But if some full time salary employees are forced to do it, and some are not...I'd assume that would be a legal problem. We have people who received bonuses for "Working beyond their job title" leaving early consistently and I'm sitting here having to clock out to step out of the building for a few minutes. This is a public sector job, we are all employees of "The state".



  • LOL.. read @scottalanmiller recent post on Bonuses, I loved it.

    Yeah I agree with you, why are some required and some not? That seems completely arbitrary. If you have a public union for the shop (OMG did I just say that? - I personally HATE unions) it might be your only chance to make a real change to make things uniform.

    My friends shop installed stations with cameras. When you punched the clock it took your picture at the same time. No more punching in or out for your buddy. Since it was a PIN in or out it doesn't suffer any of the problems that biometrics readers have.



  • I have nothing like that and haven't since I was 21 or so (long ago.)

    Now it is all just based on honesty and that includes overtime, comp time or whatever. But I'm also salary and so have no set hours anyway.



  • @scottalanmiller said:

    I have nothing like that and haven't since I was 21 or so (long ago.)

    Now it is all just based on honesty and that includes overtime, comp time or whatever. But I'm also salary and so have no set hours anyway.

    Agreed, I think I was 25 or so when i moved to salary and hope to never go back!



  • @Dashrender said:

    LOL.. read @scottalanmiller recent post on Bonuses, I loved it.

    Yeah I agree with you, why are some required and some not? That seems completely arbitrary. If you have a public union for the shop (OMG did I just say that? - I personally HATE unions) it might be your only chance to make a real change to make things uniform.

    My friends shop installed stations with cameras. When you punched the clock it took your picture at the same time. No more punching in or out for your buddy. Since it was a PIN in or out it doesn't suffer any of the problems that biometrics readers have.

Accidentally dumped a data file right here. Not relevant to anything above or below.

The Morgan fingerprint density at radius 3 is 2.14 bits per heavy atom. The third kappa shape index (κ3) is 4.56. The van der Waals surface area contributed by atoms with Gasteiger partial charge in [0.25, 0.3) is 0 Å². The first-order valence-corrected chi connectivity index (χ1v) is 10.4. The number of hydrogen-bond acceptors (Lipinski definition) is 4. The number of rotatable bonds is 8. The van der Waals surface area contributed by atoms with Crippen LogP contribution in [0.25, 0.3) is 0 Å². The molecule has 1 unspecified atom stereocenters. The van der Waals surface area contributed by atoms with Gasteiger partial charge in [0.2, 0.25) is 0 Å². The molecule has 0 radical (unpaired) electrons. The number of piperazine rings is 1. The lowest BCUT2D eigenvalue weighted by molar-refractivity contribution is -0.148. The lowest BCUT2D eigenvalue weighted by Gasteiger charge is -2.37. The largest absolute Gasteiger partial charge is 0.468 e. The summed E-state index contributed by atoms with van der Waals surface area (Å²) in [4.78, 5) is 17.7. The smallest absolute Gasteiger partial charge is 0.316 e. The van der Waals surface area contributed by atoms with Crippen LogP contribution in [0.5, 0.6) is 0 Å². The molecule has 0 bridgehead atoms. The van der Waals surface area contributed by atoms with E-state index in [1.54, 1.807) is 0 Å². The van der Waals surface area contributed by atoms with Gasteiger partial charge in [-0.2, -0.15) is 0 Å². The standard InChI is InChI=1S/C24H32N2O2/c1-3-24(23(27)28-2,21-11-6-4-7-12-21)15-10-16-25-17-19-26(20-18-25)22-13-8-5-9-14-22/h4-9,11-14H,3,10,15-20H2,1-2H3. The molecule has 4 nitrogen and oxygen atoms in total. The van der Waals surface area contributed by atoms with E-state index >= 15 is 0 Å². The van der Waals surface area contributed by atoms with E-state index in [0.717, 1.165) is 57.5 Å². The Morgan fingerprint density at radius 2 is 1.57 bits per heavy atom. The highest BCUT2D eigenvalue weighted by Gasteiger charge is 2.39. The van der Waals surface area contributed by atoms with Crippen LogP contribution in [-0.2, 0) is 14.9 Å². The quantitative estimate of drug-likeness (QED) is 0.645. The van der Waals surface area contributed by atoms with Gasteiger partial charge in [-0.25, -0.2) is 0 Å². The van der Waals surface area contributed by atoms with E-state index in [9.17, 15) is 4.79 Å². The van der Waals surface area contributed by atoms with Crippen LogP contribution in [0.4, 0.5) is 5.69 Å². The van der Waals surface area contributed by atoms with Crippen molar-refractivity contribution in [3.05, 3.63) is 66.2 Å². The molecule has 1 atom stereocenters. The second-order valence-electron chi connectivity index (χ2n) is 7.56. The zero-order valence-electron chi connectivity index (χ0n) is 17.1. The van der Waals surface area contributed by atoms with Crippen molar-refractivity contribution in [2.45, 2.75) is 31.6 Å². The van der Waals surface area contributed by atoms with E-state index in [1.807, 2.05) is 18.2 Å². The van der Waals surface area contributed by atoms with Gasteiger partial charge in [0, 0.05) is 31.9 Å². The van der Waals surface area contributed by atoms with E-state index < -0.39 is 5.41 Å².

this requires someone to view each punch though. it's accomplishing the same thing, just much less efficient. Company i used to work for had 500 employees that used the punch clock, could you imagine having to review 3 shifts of 200+ folks daily? that'd be a full time job/terrible. the hand clocks we used couldn't be fooled. you couldn't even wear a new ring or it would throw everything off and give you a misread.



  • @Hubtech said:

    this requires someone to view each punch though. it's accomplishing the same thing, just much less efficient. Company i used to work for had 500 employees that used the punch clock, could you imagine having to review 3 shifts of 200+ folks daily? that'd be a full time job/terrible. the hand clocks we used couldn't be fooled. you couldn't even wear a new ring or it would throw everything off and give you a misread.

    Why would someone need to review it for everyone? Most companies only bother reviewing when there is a suspected problem. I suppose that the fingerprint option would possibly make it a non issue, but at the same time the cost of fingerprint machines for this type of application I would expect to be pretty expensive compared to a solution that takes pictures (cheep hardware and some drive space).

    My friend did have plenty of inhouse programming talent and the hardware so this was a relatively cheap option (OK the programmers time might possibly have costs more than just buying a solution - but you see where I'm going with this).



  • I know for us, it was well worth it. maybe 2500 for the hand clock. but like i said, with that many employees, if it stops 1/2 of them from misclocking shifts, it pays for itself.


Log in to reply